Tips for Long Lasting Wall Coatings
Stuck inside most of the winter? That's when you notice how dingy, stained, and scratched your walls look. But repainting is hard, tedious work. If you have to do it anyway, you might as well do it right so the paint lasts as long -- and is as easy to maintain -- as possible.
Is Painting Necessary?
Are the walls just dirty? Maybe a good cleaning is all that's needed.
A mild soap-and-water solution is the most effective cleaning agent for painted walls. If the paint is stained, clean with a diluted mixture of one of the off-the-shelf household cleansers. Water stains cannot be cleaned from painted surfaces.
If the stains, discolorations and/or scratches cannot be cleaned, repainting is required.
Clean Before You Paint
For the longest lasting paint job, start by washing the walls with a mild soap-and-water solution.
Before painting, prime stains appropriately. Oily or greasy stains should be covered with a water-thinned primer. Water stains can be prevented from bleeding through new paint by covering them with two or three coats of an oil-based primer.
Mold and mildew must be eliminated by applying a bleach-and-water solution over the mold and mildew, scrubbing with household cleaner, and then wiping the area well with clear water.
Paint is either water-based (latex, vinyl, or acrylic) or oil-based (alkyd).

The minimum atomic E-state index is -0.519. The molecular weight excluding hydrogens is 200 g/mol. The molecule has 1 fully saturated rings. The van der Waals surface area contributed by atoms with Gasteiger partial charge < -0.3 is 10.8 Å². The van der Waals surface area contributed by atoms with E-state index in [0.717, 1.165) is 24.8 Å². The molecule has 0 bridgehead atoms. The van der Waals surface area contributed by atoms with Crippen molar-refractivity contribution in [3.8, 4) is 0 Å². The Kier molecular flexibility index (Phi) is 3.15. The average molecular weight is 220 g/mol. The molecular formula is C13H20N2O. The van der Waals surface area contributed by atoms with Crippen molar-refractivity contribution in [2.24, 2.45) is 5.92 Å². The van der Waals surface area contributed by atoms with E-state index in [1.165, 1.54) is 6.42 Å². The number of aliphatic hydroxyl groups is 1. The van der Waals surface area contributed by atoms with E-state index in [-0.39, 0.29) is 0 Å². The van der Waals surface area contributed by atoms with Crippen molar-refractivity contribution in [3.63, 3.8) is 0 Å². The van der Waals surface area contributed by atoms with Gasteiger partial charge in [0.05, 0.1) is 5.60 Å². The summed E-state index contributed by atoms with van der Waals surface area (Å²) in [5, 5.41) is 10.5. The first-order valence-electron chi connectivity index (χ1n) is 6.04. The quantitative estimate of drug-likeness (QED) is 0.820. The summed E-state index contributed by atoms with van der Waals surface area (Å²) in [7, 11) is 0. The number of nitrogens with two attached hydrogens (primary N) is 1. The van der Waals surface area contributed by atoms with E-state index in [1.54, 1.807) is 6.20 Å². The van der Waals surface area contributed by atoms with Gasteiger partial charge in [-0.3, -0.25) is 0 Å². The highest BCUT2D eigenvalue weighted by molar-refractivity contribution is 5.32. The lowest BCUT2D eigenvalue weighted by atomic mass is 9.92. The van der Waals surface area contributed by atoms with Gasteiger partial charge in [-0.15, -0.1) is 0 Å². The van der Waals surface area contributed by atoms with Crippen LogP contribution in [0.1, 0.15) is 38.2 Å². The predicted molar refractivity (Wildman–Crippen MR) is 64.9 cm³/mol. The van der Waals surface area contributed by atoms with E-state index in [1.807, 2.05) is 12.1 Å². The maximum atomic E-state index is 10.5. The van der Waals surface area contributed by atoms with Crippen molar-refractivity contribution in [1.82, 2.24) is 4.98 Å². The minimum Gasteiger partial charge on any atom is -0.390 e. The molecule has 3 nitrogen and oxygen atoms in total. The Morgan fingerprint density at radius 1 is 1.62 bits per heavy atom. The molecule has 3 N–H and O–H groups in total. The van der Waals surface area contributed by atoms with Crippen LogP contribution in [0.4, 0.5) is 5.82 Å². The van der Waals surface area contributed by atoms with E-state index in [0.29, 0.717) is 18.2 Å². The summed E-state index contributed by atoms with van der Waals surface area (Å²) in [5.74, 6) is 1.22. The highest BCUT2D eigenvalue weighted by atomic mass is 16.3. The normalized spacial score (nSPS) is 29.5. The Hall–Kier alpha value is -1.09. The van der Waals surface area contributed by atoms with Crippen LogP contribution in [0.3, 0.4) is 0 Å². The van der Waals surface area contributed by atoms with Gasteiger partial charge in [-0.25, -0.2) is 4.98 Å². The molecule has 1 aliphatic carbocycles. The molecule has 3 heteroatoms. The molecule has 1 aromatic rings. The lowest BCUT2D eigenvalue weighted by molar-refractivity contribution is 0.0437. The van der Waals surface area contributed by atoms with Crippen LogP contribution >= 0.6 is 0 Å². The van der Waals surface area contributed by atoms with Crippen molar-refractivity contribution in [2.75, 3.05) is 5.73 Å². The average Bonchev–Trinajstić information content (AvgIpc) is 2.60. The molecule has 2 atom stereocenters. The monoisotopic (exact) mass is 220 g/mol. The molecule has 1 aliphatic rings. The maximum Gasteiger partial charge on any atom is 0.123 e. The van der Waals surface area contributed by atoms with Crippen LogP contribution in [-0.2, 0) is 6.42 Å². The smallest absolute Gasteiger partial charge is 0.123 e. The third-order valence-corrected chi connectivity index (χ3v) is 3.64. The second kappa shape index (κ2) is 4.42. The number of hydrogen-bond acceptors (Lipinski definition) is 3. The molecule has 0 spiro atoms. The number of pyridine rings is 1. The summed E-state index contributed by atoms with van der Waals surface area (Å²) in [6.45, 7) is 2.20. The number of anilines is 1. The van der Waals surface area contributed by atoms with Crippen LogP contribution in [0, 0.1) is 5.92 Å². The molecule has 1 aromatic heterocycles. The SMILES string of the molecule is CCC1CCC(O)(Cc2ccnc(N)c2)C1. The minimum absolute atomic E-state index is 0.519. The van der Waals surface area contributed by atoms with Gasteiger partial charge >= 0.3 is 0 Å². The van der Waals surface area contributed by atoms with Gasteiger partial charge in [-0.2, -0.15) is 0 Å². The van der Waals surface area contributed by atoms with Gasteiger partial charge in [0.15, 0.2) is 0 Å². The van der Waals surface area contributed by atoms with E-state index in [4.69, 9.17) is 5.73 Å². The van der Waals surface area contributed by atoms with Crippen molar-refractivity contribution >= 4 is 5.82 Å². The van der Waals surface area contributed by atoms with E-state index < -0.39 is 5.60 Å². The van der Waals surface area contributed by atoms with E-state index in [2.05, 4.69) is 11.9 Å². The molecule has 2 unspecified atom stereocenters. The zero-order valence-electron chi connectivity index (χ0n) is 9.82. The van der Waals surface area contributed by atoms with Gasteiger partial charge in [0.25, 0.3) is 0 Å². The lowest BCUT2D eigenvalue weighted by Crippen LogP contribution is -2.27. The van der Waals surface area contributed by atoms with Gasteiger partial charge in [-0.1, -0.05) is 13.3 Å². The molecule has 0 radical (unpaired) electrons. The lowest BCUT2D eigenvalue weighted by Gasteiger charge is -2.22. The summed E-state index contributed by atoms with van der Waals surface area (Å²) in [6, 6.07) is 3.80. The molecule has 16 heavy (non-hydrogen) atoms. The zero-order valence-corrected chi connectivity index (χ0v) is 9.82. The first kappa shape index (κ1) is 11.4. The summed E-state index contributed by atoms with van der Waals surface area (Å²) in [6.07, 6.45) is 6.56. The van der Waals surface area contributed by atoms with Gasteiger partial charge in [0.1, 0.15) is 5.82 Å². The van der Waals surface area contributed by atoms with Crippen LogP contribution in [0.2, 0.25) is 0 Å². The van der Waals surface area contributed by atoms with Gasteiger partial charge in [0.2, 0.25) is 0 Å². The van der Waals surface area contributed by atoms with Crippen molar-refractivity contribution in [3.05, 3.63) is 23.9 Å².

Water-based paint is generally more permeable, quicker drying, less durable, and shows streaks more readily than oil-based paint. However, today's water-based paints, especially all-acrylic paints, have improved significantly, and are the most commonly used paints because they are easier to maintain, quicker-drying, and do not require thinning agents for clean-up. They are also generally much lower in volatile organic components (VOCs) than oil-based paints, which means they produce less odor during the painting and drying process.
Acrylic paints are more elastic, hold color better, tend to crack less, and are easier to apply and clean up. Water-based paints can be applied over either oil- or water-based, coatings, but oil-based paints should generally only be applied over bare or oil-based surfaces.
Especially for winter applications, when windows are generally closed and less ventilation is available,
low VOC or no-VOC paints should be strongly considered.
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Content updated on 8/3/2006